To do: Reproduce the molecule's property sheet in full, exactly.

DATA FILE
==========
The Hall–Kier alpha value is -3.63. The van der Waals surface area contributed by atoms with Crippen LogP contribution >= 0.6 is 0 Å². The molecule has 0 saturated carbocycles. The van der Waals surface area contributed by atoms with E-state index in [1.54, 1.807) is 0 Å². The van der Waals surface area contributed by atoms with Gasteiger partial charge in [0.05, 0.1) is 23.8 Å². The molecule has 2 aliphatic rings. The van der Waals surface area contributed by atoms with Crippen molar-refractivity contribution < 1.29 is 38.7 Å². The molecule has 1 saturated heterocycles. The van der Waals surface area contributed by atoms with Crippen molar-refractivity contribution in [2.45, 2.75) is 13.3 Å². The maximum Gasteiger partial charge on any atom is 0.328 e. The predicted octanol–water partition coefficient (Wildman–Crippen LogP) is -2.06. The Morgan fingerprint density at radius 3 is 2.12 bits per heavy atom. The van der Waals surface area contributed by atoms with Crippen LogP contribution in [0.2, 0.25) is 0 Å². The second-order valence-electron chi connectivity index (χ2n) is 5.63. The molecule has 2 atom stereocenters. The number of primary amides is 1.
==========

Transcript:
The Hall–Kier alpha value is -3.63. The van der Waals surface area contributed by atoms with Crippen LogP contribution >= 0.6 is 0 Å². The molecule has 0 saturated carbocycles. The van der Waals surface area contributed by atoms with E-state index in [1.54, 1.807) is 0 Å². The van der Waals surface area contributed by atoms with Gasteiger partial charge in [0.05, 0.1) is 23.8 Å². The molecule has 2 aliphatic rings. The van der Waals surface area contributed by atoms with Crippen molar-refractivity contribution < 1.29 is 38.7 Å². The molecule has 1 saturated heterocycles. The van der Waals surface area contributed by atoms with Crippen molar-refractivity contribution in [2.45, 2.75) is 13.3 Å². The maximum Gasteiger partial charge on any atom is 0.328 e. The predicted octanol–water partition coefficient (Wildman–Crippen LogP) is -2.06. The Morgan fingerprint density at radius 3 is 2.12 bits per heavy atom. The van der Waals surface area contributed by atoms with Crippen LogP contribution in [0.2, 0.25) is 0 Å². The second-order valence-electron chi connectivity index (χ2n) is 5.63. The molecule has 2 atom stereocenters. The number of primary amides is 1.